Ash Springs

Southern Nevada Rock Art Sites

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The Southwest, including Southern Nevada, has a significant amount of Native American Petroglyph / Rock Art Sites. Our web site will concentrate on the rock art of Southern Nevada which extends back over 1500 years, and was typically created by either the Paiute, Shoshone, Chemehuevi, or the Anasazi people.

 

Preservation through Education

 

We believe that rock art on public lands does not - and should not - belong to just a few select people or groups.  However, due to the fragile nature of many rock art sites, it is not realistic to have a large number of people visiting most of them. What we are attempting to do with our website is to provide visual access where those with the interest or the curiosity can go to see and appreciate a small piece of Native American history. Our beliefs are that by educating people to the historical significance of the rock art, people will be more inclined to respect, and preserve, the sites for the enjoyment of everyone for a long, long time.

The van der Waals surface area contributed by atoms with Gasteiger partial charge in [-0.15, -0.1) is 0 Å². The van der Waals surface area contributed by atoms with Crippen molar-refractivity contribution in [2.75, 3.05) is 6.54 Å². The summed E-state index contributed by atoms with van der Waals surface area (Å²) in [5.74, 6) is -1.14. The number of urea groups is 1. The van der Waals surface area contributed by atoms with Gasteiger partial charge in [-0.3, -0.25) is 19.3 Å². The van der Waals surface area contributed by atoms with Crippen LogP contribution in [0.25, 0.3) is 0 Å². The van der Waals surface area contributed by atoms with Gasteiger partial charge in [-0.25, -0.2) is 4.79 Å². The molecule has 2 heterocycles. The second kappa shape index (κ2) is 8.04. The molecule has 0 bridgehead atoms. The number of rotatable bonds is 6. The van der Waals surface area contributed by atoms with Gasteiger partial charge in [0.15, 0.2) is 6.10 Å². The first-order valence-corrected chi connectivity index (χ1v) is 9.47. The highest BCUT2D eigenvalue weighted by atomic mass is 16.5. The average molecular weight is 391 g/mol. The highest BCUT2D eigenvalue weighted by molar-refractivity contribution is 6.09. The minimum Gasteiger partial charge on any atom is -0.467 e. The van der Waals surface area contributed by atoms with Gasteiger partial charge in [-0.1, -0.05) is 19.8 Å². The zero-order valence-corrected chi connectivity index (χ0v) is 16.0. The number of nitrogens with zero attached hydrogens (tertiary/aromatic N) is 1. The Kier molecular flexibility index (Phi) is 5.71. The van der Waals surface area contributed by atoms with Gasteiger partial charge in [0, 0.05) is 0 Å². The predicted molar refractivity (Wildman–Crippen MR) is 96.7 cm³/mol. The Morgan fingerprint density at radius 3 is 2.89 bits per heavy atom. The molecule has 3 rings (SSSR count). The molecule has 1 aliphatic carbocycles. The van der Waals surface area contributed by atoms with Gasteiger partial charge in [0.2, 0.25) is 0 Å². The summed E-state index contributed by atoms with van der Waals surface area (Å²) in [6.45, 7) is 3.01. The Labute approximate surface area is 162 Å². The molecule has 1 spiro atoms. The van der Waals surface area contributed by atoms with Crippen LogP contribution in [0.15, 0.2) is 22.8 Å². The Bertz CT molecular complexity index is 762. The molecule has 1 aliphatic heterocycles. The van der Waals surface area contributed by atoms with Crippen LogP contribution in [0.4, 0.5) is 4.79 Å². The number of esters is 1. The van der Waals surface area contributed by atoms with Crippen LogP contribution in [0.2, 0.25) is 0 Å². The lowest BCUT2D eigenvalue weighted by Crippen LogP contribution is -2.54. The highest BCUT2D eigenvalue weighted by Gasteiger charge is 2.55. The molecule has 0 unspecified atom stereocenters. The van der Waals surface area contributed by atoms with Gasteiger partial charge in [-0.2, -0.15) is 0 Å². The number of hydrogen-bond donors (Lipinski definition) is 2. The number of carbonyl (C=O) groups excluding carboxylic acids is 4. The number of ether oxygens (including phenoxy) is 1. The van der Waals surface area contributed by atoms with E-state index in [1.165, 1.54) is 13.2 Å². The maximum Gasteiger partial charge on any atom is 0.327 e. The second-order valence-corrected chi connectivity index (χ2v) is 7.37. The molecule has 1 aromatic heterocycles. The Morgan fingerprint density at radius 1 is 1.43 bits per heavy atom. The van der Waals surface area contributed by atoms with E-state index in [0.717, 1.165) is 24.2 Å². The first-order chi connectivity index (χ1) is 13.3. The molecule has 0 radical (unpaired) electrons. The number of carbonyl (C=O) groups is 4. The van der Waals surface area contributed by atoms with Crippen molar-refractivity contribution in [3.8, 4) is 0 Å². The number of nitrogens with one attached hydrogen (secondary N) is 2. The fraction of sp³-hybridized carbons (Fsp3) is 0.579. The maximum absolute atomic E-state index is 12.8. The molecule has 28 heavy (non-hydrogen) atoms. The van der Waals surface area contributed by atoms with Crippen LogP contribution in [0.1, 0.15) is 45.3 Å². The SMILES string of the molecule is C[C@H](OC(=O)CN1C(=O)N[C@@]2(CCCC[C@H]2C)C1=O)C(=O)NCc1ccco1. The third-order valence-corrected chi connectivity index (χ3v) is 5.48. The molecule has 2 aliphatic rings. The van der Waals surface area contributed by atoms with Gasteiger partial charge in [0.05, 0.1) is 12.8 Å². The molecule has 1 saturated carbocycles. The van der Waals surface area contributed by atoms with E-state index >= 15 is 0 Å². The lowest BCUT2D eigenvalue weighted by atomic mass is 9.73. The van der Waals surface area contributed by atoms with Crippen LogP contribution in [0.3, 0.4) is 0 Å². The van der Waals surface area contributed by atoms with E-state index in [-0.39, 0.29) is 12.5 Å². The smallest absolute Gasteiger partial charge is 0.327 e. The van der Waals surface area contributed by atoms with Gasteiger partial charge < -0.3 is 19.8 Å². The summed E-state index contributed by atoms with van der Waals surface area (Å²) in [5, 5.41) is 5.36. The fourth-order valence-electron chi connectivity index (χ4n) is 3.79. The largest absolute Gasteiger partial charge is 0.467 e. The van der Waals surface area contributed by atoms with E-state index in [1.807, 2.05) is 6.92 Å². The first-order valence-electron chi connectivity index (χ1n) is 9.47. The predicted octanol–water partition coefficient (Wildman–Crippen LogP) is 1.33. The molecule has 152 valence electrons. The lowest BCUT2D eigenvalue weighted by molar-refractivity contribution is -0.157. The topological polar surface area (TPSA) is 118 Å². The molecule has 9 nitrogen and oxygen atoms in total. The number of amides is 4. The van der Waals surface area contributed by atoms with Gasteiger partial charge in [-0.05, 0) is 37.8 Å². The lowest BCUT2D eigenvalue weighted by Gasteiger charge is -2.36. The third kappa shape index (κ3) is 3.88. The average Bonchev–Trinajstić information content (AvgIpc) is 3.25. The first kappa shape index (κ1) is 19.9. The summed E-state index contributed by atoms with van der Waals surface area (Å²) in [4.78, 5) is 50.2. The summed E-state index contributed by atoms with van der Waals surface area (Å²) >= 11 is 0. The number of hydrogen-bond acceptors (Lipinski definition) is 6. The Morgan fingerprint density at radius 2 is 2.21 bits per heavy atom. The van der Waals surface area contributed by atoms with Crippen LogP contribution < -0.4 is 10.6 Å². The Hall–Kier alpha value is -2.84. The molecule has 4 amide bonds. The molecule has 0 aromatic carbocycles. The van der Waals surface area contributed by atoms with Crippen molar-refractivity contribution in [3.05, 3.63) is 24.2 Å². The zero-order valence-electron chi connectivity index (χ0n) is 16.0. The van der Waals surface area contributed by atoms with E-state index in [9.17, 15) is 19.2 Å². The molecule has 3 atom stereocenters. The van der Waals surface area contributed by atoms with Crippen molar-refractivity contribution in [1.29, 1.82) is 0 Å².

Ash Springs: AD 500-1250

 

The petroglyphs found at the Ash Springs Rock Art Site are pecked which is typical of much the Great Basin rock art. The rock art at this site is very worn in many places and has some signs of vandalism.

 

This area is known to have been a winter site for the Pahranagat people, and may have accommodated a small village of 25-40 individuals.  What’s unique to this site is a nearby hot spring.  The spring allowed the Pharanagats to have running water year around.  When winter came, instead of relying on snow melt for water they had the water from the hot spring.

 

 

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